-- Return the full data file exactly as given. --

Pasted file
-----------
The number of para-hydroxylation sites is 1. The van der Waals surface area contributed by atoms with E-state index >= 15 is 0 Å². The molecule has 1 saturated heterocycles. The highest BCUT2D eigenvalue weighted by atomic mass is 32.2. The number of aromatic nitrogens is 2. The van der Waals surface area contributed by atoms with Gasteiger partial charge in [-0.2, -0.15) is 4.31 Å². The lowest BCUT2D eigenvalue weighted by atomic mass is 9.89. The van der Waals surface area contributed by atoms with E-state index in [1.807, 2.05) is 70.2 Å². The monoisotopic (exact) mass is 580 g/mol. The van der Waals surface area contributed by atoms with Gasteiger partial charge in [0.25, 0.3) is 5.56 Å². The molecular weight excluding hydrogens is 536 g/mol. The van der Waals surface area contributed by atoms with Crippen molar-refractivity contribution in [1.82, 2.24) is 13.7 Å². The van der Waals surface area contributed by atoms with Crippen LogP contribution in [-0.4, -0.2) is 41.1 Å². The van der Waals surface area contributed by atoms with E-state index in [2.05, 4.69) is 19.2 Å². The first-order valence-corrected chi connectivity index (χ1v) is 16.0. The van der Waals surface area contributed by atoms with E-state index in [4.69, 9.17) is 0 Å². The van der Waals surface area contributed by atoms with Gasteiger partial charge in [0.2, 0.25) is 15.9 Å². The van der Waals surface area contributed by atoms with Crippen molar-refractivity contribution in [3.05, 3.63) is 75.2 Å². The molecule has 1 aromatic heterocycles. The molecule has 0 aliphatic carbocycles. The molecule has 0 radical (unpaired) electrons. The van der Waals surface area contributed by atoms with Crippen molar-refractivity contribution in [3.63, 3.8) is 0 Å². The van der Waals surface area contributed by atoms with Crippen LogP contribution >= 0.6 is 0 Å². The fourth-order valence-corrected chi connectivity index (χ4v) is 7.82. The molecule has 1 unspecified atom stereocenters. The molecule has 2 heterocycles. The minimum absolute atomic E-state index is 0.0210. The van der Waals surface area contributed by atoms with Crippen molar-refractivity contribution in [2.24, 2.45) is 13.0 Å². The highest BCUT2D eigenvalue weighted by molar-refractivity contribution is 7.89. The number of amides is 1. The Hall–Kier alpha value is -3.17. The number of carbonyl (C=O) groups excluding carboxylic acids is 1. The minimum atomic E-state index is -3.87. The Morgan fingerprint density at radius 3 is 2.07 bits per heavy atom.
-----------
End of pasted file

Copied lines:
The number of para-hydroxylation sites is 1. The van der Waals surface area contributed by atoms with E-state index >= 15 is 0 Å². The molecule has 1 saturated heterocycles. The highest BCUT2D eigenvalue weighted by atomic mass is 32.2. The number of aromatic nitrogens is 2. The van der Waals surface area contributed by atoms with Gasteiger partial charge in [-0.2, -0.15) is 4.31 Å². The lowest BCUT2D eigenvalue weighted by atomic mass is 9.89. The van der Waals surface area contributed by atoms with E-state index in [1.807, 2.05) is 70.2 Å². The monoisotopic (exact) mass is 580 g/mol. The van der Waals surface area contributed by atoms with Gasteiger partial charge in [0.25, 0.3) is 5.56 Å². The molecular weight excluding hydrogens is 536 g/mol. The van der Waals surface area contributed by atoms with Crippen molar-refractivity contribution in [1.82, 2.24) is 13.7 Å². The van der Waals surface area contributed by atoms with Crippen LogP contribution in [-0.4, -0.2) is 41.1 Å². The van der Waals surface area contributed by atoms with E-state index in [2.05, 4.69) is 19.2 Å². The first-order valence-corrected chi connectivity index (χ1v) is 16.0. The van der Waals surface area contributed by atoms with E-state index in [4.69, 9.17) is 0 Å². The van der Waals surface area contributed by atoms with Gasteiger partial charge in [0.2, 0.25) is 15.9 Å². The van der Waals surface area contributed by atoms with Crippen molar-refractivity contribution in [3.05, 3.63) is 75.2 Å². The molecule has 1 aromatic heterocycles. The molecule has 0 aliphatic carbocycles. The molecule has 0 radical (unpaired) electrons. The van der Waals surface area contributed by atoms with Crippen molar-refractivity contribution in [3.63, 3.8) is 0 Å². The van der Waals surface area contributed by atoms with Crippen LogP contribution >= 0.6 is 0 Å². The fourth-order valence-corrected chi connectivity index (χ4v) is 7.82. The molecule has 1 unspecified atom stereocenters. The molecule has 2 heterocycles. The minimum absolute atomic E-state index is 0.0210. The van der Waals surface area contributed by atoms with Crippen molar-refractivity contribution in [2.24, 2.45) is 13.0 Å². The highest BCUT2D eigenvalue weighted by molar-refractivity contribution is 7.89. The number of amides is 1. The Hall–Kier alpha value is -3.17. The number of carbonyl (C=O) groups excluding carboxylic acids is 1. The minimum atomic E-state index is -3.87. The Morgan fingerprint density at radius 3 is 2.07 bits per heavy atom.